"The Power of Habit" by Charles Duhigg is a great read if you are interested in changing your habits or changing your company's habits for the better. Duhigg guides the reader through how habits work in life and in business. What makes "The Power of Habit" a good read, though, is Duhigg's remarkable talent for storytelling. The narratives Duhigg presents are both informative and heartfelt. The stories are what make this book a real page turner, but when coupled with Duhigg's insights about habits, the book is both enlightening and informative.
Tamra is desperate. After two of her rider trainees were hurt in practice, she found herself without anyone to teach and no source of revenue. When her patron gives her a measly 200 gold coins to purchase a Kehok (a racer) and find a rider to train, she knows she'll do what it takes to win the annual Becar Races and and the huge purses that come with it. So she finds an untrained and unproven Kehok that no one wants, and a rider whose a clearly a recent runaway. Raia, the runaway rider, is fleeing her parents who would marry her off to a man who murdered his last wife. Both Tamra, Raia and the increasingly strange Kehok must win the races to save themselves and win their freedom.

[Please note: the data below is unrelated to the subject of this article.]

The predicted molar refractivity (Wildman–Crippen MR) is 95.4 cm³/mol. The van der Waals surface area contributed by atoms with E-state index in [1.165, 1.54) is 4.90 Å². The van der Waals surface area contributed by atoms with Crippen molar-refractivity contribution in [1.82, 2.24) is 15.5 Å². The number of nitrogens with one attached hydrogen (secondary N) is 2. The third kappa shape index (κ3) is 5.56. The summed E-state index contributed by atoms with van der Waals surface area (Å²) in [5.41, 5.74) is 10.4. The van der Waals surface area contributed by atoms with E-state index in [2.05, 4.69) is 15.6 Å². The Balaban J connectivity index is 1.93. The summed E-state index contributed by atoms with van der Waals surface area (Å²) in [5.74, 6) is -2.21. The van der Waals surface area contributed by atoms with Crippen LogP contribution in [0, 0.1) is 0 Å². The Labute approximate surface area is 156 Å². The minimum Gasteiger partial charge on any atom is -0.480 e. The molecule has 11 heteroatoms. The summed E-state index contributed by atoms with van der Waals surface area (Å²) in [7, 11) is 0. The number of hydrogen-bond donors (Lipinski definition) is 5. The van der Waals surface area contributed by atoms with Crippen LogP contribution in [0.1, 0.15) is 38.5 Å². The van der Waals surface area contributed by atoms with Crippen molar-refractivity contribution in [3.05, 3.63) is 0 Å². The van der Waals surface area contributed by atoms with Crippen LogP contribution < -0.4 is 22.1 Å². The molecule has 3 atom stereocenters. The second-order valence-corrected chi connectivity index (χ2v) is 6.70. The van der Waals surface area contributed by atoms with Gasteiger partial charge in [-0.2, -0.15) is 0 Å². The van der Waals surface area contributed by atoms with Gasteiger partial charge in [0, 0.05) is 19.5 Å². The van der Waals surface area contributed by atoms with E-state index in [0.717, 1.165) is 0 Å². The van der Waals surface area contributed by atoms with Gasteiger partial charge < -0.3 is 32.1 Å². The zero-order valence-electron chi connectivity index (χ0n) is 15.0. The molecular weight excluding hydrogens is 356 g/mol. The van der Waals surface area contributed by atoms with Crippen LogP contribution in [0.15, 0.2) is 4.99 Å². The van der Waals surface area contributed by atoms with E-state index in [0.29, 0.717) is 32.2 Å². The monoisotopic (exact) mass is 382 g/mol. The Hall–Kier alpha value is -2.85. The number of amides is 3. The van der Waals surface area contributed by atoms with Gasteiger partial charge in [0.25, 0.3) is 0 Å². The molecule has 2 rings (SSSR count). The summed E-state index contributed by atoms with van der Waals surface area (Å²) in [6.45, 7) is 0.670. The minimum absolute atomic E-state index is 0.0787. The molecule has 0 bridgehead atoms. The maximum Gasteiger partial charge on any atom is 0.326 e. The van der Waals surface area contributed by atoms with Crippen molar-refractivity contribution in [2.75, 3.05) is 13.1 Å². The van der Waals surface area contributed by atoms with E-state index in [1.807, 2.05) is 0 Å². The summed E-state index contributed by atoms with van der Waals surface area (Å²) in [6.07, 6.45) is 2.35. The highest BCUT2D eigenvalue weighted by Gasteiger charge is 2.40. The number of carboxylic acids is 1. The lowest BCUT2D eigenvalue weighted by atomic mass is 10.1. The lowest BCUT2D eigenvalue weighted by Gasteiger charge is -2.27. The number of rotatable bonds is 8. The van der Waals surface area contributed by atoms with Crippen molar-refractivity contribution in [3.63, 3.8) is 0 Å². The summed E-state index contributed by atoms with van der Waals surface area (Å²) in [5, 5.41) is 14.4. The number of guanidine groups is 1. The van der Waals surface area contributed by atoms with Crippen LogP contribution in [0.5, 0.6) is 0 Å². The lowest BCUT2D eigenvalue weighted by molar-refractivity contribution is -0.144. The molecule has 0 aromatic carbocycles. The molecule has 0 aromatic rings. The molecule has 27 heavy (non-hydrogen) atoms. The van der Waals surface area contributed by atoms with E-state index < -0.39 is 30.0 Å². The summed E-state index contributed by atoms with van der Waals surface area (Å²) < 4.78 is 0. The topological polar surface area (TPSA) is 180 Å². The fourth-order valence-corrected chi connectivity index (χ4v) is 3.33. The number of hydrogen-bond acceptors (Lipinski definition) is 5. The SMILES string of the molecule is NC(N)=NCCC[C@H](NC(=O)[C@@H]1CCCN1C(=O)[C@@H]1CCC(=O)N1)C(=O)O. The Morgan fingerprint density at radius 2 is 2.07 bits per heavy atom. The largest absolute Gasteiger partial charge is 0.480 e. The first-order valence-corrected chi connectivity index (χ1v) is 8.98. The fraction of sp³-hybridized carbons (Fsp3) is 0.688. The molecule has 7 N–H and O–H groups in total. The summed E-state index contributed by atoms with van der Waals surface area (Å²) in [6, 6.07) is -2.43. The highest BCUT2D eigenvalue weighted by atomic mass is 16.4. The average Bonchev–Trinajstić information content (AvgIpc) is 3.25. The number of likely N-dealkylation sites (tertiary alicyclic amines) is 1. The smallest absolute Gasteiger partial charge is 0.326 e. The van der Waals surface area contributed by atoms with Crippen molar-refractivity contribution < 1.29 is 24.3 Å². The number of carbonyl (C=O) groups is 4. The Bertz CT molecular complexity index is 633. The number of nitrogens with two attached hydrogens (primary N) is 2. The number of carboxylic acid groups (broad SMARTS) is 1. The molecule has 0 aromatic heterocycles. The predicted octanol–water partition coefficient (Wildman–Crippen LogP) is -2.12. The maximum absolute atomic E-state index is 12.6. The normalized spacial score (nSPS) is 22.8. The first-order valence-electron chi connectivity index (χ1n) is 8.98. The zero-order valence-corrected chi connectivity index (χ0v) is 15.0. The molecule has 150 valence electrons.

That was a really tough description to write, because there's a ton going on in the world! Reincarnation is widely accepted and the motivation for a lot of folks actions (Kehoks were monsters in their former lives and cannot reincarnate as anything but a Kehok, for example), there's a religious caste that low-key rules everything, at least BTS, and the not-quite-coronated-yet-because-his-brother-just-died-emperor is fighting off revolution. That last bit leads to a lot of political and court intrigue in the second half of the book. This was a really solid standalone fantasy. As you can tell, the worldbuilding was rich and complex, but it wasn't so complex as to be confusing. I found it to be refreshingly new and inventive, and would recommend the book on the strength of that alone. There's also quite a bit of ethical questioning of one's actions and what folks owe each other (this did occasionally feel a tad heavy handed), which is something that I love.
The worldbuilding is not the only star of the show - Tamra and Raia are easy to relate to, and quite lovable. You'll fall in love with their monstrous, strange kehok as well and you'll think about any horse-related novel that you adored as a kid. In fact, this book would have been catnip for me when I was 12 as I was into all things Tamora Pierce (Tamra is her namesake) and most things horse (I kept thinking about the "Thoroughbreds" series when I read this book, which I reread a bunch of times as a kid). In fact, this book could have easily been marketed as YA, although Tamra is clearly the main character, and she is very much an adult - I don't remember her age, but she's late 30s on the very low end. Since fantasy novels, even those for adults, often star adolescents (and yes, Raia is 17), I found this to be refreshing.